NC State

Practice, youth movement begin for NC State football

Eleven minutes into N.C. State’s practice on Friday, the first song of the morning pumped through the loudspeakers.

It was by a Charlotte rapper who goes by the name “DaBaby.” That was an appropriate artist choice.

The Wolfpack opens the 2019 college football season with an astounding 51 freshmen or redshirt freshmen (including walk-ons) on its roster. That’s nearly four times as many seniors and graduates (13).

“We’ve got a lot of young guys,” fifth-year senior Jarius Morehead said.

Morehead, heading into his third year as a starter, is one of only eight seniors (or graduates) who has been at N.C. State for his entire career.

Freshman linebacker Drake Thomas, one of the expected stars of the next wave, has given Morehead the nickname of “Uncle J,” as a sign of respect and to denote his status as a tribe elder.

There’s a lot of energy and talent among the massive cluster of freshmen and redshirt freshmen. There’s also a learning curve to be expected.

“You’re patient with (the freshmen) and try to explain it to them because if you yell at them, they’re not going to get it,” senior defensive end James Smith-Williams said. “I try to hold their hand as much as I can.”

Practice is the time for mistakes and to learn from them.

“We just have to be patient,” coach Dave Doeren said. “Every day, like I told them, is the only day we’re going to worry about and don’t get too far down the road with anything.”

Doeren, in Year 7, finds himself in a similar spot to where he was in 2016. There’s an abundance of young talent in place, and most of those players have clearly already have bought in to strength coach Dantonio Burnette’s regimen, but there’s still a time factor to development.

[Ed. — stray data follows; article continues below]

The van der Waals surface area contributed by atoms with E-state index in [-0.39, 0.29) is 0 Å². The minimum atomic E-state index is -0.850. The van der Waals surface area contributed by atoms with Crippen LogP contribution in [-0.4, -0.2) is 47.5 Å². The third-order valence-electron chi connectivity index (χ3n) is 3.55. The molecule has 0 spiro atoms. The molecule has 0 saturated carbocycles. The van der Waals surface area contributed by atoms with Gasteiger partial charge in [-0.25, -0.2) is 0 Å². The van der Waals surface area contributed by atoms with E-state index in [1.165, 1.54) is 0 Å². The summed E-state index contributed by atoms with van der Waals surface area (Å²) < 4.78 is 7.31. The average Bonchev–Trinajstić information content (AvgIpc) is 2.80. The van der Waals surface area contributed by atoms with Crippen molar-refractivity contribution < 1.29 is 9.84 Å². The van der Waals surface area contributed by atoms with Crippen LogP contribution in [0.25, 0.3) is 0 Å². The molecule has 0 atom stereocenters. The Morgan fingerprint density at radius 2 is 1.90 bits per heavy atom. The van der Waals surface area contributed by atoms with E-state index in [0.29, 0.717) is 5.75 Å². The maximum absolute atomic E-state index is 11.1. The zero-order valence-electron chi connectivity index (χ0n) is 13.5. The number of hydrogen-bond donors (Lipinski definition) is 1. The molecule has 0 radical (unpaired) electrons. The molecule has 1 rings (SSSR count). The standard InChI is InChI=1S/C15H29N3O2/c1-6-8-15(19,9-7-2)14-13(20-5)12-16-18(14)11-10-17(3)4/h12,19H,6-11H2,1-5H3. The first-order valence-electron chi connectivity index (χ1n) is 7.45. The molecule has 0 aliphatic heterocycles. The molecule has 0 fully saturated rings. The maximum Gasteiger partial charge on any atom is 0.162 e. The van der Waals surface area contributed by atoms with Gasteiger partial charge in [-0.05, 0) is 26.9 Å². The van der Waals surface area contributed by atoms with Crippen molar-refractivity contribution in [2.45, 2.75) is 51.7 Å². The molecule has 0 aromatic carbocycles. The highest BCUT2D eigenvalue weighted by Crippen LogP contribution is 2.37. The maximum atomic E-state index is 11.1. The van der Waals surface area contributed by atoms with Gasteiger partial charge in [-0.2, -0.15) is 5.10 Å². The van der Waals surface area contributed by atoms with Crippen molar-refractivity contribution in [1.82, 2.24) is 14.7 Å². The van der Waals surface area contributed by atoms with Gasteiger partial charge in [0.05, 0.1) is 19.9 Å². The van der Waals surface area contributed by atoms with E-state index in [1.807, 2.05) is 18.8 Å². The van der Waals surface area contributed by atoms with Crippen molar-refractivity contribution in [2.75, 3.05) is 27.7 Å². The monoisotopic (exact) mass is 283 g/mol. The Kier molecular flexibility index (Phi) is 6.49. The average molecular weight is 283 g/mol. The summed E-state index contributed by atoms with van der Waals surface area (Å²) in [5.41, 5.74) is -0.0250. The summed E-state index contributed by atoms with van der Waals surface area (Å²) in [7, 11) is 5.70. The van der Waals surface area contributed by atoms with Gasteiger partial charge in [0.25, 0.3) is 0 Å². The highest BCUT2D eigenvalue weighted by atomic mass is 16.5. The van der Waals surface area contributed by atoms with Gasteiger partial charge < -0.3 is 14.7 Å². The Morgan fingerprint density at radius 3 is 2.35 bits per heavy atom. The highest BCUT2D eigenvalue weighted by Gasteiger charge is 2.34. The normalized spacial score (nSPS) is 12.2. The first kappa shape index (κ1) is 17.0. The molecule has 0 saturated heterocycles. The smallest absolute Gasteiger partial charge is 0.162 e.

N.C. State has put 11 players in the NFL draft the past two years and had two major national award winners. The payoff for Doeren with that group was a 9-4 top-25 finish in 2017 and another 9-4 record last year.

But there are key parts from those teams who have to be replaced, notably on offense. Gone is quarterback Ryan Finley, a three-year starter and an All-ACC pick last season. A pair of 1,000-yard receivers need to be replaced as does a 1,000-yard rusher (for the third straight year).

There will be new starters up front with a hole at center left by All-American Garrett Bradbury, a first-round pick of the Minnesota Vikings.

Sophomore Matt McKay leads the race to replace Finley but it will be a camp-long battle between McKay, Devin Leary and Bailey Hockman, Doeren reiterated again on Friday.

“We’ve got lots of reps we’ve got to get,” Doeren said. “Today was Day 1 install against vanilla defense. So there’s a long way to go.”

McKay worked with the first-team offense in the portion of practice which was open to the media on Friday. He looked comfortable, which was the word Doeren used. “Solid” was McKay’s preferred adjective.

“For the first practice, it was solid,” McKay said. “It was exciting just to get back into the flow of things.”

Exciting and a little sloppy, Doeren said. With so many new faces, which includes four new assistant coaches, that comes with the territory. Doeren is hoping some of his young pups can grow up quickly.

“We need some 18-year-olds to play like they’re 20 this year,” Doeren said.

Joe Giglio has worked at The N&O since 1995 and has regularly reported on the ACC since 2005. He grew up in Ringwood, N.J. and graduated from N.C. State.
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